What is insecure or mixed content?
Insecure content is any content request loaded in a browser over the insecure HTTP protocol. If your webpage is secure (loaded over HTTPS), but contains scripts, styles, images, or other linked content that are insecure (served over HTTP), this is called mixed content. Note that mixed content could also mean the converse—secure content serving on an insecure webpage.
How do I know if there is insecure content on my site?
Most often, publishers or their website users are alerted to insecure content by a warning in their website address bar. There might be an unlocked padlock icon or an information icon, and clicking on this icon will give a message warning that not all content on the page is secure.
If you are debugging your site with your console log open, you may also see a mixed content warning there.
Why am I seeing insecure content serving with ads?
Best practices dictate that all content on the internet should be secure. However, there are thousands of players in the programmatic advertising industry, and not all of them are conforming to these standards yet.
In any given real-time auction, there are potentially hundreds of requests being made as SSPs, DSPs, and buyers pass information back and forth. Most of the time, if you see insecure content that appears to be related to ad serving, it will be a cookie-syncing pixel being passed during the auction process, and not actual content from an ad creative.
Sortable takes steps to ensure that all requests and content from our servers are served on the correct protocol. Unfortunately, there is nothing we can do to force all participants in an auction to do the same.
Why is insecure content a problem?
There is a risk that an attacker could view or modify any content loaded over the insecure HTTP protocol, compromising the security of your website. If your site is secure (HTTPS), most modern web browsers will automatically block insecure scripts, stylesheets, and other code that could pose a serious threat to your users. Insecure images, such as cookie-syncing pixels, are allowed to serve with just a warning because these cannot interact with the rest of your site. The worst an attacker can do is eavesdrop on the information being passed with the pixel.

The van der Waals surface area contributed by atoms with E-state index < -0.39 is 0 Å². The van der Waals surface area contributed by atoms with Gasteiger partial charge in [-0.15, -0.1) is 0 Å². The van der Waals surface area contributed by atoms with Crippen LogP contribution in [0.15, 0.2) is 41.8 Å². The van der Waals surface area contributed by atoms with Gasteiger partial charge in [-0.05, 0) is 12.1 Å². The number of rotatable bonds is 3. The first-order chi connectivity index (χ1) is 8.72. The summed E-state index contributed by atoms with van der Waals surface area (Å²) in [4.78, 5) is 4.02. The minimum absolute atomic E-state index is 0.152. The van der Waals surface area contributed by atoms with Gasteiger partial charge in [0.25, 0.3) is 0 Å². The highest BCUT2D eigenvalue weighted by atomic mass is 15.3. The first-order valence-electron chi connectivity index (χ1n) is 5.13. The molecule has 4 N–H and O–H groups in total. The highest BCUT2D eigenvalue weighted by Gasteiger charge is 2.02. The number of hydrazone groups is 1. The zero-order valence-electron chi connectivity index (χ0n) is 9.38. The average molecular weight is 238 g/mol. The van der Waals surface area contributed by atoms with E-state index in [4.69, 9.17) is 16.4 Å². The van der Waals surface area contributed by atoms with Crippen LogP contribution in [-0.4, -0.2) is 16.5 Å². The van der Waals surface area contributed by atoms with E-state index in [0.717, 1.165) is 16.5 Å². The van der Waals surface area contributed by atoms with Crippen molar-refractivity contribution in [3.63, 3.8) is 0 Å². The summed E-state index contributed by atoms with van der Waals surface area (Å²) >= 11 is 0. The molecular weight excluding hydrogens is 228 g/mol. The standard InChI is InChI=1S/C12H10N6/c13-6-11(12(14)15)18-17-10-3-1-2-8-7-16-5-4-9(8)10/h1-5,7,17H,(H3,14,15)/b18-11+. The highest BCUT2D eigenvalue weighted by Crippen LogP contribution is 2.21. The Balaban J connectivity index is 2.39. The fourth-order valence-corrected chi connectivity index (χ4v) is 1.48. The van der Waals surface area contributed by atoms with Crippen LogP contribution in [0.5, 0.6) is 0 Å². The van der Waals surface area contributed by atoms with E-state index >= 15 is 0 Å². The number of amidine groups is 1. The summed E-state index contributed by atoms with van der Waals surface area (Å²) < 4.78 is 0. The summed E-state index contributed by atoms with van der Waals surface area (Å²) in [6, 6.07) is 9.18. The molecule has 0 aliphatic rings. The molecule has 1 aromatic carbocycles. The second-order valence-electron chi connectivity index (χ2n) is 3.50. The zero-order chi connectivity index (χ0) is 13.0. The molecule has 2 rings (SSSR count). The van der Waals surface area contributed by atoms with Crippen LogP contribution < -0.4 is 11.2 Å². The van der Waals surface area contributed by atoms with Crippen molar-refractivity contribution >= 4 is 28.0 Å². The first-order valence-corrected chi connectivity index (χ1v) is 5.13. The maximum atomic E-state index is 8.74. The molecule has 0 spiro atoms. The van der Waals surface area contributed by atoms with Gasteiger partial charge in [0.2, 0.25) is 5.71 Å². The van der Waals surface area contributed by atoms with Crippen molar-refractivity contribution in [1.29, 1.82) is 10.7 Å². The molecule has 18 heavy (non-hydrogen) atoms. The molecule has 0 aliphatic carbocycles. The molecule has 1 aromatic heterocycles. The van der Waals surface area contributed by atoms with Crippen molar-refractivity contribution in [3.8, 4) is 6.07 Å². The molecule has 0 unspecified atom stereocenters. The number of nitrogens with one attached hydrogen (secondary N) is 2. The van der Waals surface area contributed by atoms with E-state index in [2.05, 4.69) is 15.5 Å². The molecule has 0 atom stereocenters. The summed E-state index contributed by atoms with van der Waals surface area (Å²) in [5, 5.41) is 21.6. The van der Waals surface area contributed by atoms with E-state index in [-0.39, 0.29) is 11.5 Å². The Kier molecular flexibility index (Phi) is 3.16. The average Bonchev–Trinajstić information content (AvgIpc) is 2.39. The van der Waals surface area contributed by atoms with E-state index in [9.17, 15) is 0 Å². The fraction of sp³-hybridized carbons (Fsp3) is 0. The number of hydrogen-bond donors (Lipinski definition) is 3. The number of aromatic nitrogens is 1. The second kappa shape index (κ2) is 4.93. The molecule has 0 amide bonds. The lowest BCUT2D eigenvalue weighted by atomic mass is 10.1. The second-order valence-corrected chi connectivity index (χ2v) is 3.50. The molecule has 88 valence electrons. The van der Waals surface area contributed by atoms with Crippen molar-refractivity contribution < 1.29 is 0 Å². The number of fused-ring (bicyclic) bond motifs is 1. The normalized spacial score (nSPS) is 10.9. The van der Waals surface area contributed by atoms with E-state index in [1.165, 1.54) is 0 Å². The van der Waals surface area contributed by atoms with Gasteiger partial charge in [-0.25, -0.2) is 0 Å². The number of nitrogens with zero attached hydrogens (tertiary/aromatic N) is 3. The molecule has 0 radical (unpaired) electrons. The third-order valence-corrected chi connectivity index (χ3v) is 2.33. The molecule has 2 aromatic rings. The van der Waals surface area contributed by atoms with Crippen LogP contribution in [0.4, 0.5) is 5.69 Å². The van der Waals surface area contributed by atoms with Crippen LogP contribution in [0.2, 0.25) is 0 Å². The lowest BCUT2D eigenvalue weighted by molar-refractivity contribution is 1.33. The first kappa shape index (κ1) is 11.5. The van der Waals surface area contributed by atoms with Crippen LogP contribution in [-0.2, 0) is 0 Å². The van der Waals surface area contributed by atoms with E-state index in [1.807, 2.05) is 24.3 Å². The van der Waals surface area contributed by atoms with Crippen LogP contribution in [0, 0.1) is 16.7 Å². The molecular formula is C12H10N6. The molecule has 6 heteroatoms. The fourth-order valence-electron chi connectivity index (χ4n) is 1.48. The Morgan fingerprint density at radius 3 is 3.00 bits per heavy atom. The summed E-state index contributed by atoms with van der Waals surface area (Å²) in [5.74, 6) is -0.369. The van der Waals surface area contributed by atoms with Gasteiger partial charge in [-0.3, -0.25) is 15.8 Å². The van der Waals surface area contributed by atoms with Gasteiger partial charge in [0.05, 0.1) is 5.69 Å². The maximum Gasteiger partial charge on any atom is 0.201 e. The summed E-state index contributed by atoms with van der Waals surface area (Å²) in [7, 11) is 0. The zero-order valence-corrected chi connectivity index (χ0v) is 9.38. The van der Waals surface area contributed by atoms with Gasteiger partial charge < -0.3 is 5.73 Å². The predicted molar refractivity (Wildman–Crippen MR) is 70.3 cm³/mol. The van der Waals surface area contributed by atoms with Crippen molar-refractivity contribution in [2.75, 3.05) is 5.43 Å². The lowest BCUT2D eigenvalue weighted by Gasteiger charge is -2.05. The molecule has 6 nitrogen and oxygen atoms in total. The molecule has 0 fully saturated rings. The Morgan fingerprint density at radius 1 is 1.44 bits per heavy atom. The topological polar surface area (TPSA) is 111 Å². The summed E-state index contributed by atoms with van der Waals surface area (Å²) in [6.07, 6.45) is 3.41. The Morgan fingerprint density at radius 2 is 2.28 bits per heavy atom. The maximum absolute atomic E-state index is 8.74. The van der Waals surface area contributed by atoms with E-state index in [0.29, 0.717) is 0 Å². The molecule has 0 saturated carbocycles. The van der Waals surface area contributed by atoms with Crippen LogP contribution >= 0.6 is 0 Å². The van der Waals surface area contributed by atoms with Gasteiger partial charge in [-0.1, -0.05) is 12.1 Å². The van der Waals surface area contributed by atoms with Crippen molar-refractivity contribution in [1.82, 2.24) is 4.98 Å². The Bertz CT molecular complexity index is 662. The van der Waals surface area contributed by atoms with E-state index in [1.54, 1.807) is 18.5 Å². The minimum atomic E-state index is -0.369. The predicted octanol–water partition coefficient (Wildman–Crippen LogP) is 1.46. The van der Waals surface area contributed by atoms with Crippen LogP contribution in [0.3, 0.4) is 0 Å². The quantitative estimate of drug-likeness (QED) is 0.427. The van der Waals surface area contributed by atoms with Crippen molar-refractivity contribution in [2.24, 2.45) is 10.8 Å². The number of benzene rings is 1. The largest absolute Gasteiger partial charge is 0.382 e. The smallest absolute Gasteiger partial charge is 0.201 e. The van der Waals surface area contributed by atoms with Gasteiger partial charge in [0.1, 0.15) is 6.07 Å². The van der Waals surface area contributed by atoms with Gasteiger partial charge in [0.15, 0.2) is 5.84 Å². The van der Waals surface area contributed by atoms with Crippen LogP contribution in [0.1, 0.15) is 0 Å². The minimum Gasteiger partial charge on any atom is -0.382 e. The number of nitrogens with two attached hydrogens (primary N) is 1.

The bigger risk to publishers is that the insecure content warning creates a bad user experience, and may deter users from spending time on your site.
How can I prevent insecure content from serving with ads?
Sortable recommends that publishers with secure websites implement a Content Security Policy. Specifically, publishers should add the
upgrade-insecure-requests directive to their website header.
This directive causes the browser to load all requests over HTTPS, regardless of how they are made. If the requested content is available over HTTPS, it loads as usual, and your website remains secure. If the requested content is not available over HTTPS, it will not load. In the case of a cookie-syncing pixel, this simply means that the individual buyer responsible for the insecure request has less information about the website user when determining how much to bid in the real-time auction. However, publishers should be aware that if there is any insecure content on their websites that is unrelated to ad serving, this content may also fail to load.
More information about implementing the Content Security Policy
upgrade-insecure-requests directive can be found at mozilla.org.